Book review: Tell Me Lies by JP Pomare

Tuesday, December 22, 2020 Permalink

Tell Me Lies is JP Pomare’s third novel and there’s always a level of uncertainty and suspicion about the unfolding plot. In the first of his books, Call Me Evie, readers were presented with characters offering different perspectives and unsure who to believe and trust. In the second, In The Clearing Pomare does someone quite clever with the timing and here… well, we know someone dies at the hands of someone else but Pomare cleverly includes snippets from media clippings and court testimony that could come from anyone at any time at all.

In reality the back cover blurb gives us an idea of what the motivation is going to be behind the events of this book. I think it gives a little too much away. I wish I hadn’t known that someone had sought revenge on Margot because we’re suspicious of everyone in her life from the outset.

Book review: Tell Me Lies by JP PomareTell Me Lies
by J.P. Pomare
Published by Hachette Australia
on 29/12/2020
Source: Hachette Australia
Genres: Psychological Thriller, Thriller / Suspense
ISBN: 9781869718169
Pages: 257
three-half-stars
Goodreads

Psychologist Margot Scott has a picture-perfect life: a nice house in the suburbs, a husband, two children, and a successful career. On a warm spring morning, Margot spots one of her clients on a busy train platform. He is looking down at his phone, with his duffel bag in hand as the train approaches.

That’s when she slams into his back and he falls in front of the train. Suddenly, one tragedy leads to another leaving her, her family, and her patients in danger. As misfortune unfolds, listeners will soon question Margot’s true role in all of these unfortunate events.

Interestingly the book opens with the train incident and Pomare doesn’t identify the woman who pushes the man onto the tracks so – had it not been for the blurb – I could have imagined it might have been someone else.

I liked the idea of the victim and perpetrator being someone unexpected. Someone we meet, so we’re given a fair chance, but someone we don’t suspect. And though I liked the diary entries included here they felt a bit obvious. I assumed I knew who was writing them but hoped it wasn’t the case. And thankfully, ultimately there is an element of deception and a twist or two.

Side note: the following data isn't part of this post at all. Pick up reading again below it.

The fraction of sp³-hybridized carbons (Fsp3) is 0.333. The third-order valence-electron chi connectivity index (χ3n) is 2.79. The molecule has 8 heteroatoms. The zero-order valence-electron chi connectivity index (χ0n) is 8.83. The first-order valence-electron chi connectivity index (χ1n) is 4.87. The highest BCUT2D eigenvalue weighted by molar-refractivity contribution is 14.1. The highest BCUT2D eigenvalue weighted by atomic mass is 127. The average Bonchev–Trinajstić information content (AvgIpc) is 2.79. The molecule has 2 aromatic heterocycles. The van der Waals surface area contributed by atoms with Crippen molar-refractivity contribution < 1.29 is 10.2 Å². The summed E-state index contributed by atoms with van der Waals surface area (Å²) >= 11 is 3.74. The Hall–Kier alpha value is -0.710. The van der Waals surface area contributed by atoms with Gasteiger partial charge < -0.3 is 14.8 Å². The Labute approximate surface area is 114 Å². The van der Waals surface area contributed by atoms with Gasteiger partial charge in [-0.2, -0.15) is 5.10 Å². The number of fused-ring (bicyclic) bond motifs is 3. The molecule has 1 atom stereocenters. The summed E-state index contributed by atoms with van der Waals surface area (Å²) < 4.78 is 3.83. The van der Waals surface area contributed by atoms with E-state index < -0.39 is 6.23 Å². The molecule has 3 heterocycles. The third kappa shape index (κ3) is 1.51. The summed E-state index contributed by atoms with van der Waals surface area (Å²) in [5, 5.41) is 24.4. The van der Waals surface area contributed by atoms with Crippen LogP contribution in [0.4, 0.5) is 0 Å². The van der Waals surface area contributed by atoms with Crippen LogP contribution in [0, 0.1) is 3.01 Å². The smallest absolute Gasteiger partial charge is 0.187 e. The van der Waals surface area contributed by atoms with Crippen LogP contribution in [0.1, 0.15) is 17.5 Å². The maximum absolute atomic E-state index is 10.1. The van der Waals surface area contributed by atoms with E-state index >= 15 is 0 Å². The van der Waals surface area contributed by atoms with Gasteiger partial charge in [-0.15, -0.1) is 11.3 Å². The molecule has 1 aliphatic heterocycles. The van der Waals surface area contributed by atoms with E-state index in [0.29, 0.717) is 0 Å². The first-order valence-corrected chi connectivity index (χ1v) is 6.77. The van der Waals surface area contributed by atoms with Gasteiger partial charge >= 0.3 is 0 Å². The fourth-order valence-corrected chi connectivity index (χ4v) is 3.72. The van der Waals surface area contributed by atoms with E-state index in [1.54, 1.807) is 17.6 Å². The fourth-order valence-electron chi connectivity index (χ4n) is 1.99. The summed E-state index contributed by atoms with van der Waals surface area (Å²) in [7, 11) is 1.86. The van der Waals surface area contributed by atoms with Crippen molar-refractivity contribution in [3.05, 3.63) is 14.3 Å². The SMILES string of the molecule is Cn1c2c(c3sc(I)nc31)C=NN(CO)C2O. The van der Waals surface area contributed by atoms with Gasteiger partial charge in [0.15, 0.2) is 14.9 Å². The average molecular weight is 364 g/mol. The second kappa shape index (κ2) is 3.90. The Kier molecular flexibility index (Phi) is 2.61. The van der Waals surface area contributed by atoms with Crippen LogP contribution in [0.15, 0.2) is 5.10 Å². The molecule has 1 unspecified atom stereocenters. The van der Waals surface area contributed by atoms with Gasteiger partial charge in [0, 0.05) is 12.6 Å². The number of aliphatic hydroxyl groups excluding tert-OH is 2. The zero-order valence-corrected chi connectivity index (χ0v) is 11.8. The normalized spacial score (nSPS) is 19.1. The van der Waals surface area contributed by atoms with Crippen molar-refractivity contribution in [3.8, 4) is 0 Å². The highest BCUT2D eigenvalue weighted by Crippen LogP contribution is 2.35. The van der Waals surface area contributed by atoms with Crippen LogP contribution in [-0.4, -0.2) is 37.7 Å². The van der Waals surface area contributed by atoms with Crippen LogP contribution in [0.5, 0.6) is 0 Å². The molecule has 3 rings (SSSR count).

Pomare does a great job at creating a sense of menace. We’re not entirely sure what’s at play and I enjoyed the introduction of Margot’s family. Perhaps the references to her father were a little underdone as there’s a belated mention of her potentially not living up to his expectations and I wondered how much of her work and ambition is a result of his legacy.

I also wasn’t sure if there were a couple of editing issues. For example, Peter is mentioned in passing before he’s introduced. Of course it may be there to incite our interest; so we’re looking out for further mention when it comes. But there’s also reference to Margot’s daughter July and an experience with an ex-boyfriend but I wasn’t ever sure what had happened as it sounded like it had potentially been a big deal.

Pomare introduces some interesting concepts here. Margot is a psychologist and presenting papers so particularly interested in Antisocial Personality Disorder, for example. And – as we’re in her head – we learn what she’s thinking about each of her clients and their psychopathology.

I also very much enjoyed references to son Evan’s gaming habit. I wasn’t too sure about parents letting their school-aged teenage son stay up half the night playing games and not really having any idea who he’s interacting with online. And then there’s the virtual violence and online bullying involved. He seems like a good kid so it’s a reminder people say things online they would never say in person.

This is an enjoyable read from Pomare. I liked the plot but felt maybe the pacing was a little off as it felt as if the plot progressed in fits and starts. And I must confess I’m not sure I liked Margot as much as I would have liked. She remained a bit distant as a character. Perhaps it’s so we don’t learn too much too soon?

This is twisty enough however, that though we may have our suspicions, we don’t entirely see how it all comes together. And of course I liked the little surprise Pomare threw in at the end. I wonder if we should have glimpsed that a little earlier… and perhaps we did and I missed it.

Tell Me Lies by JM Pomare will be published in Australia in late December 2020 by Hachette.

I received a copy of this book from the publisher for review purposes.

three-half-stars

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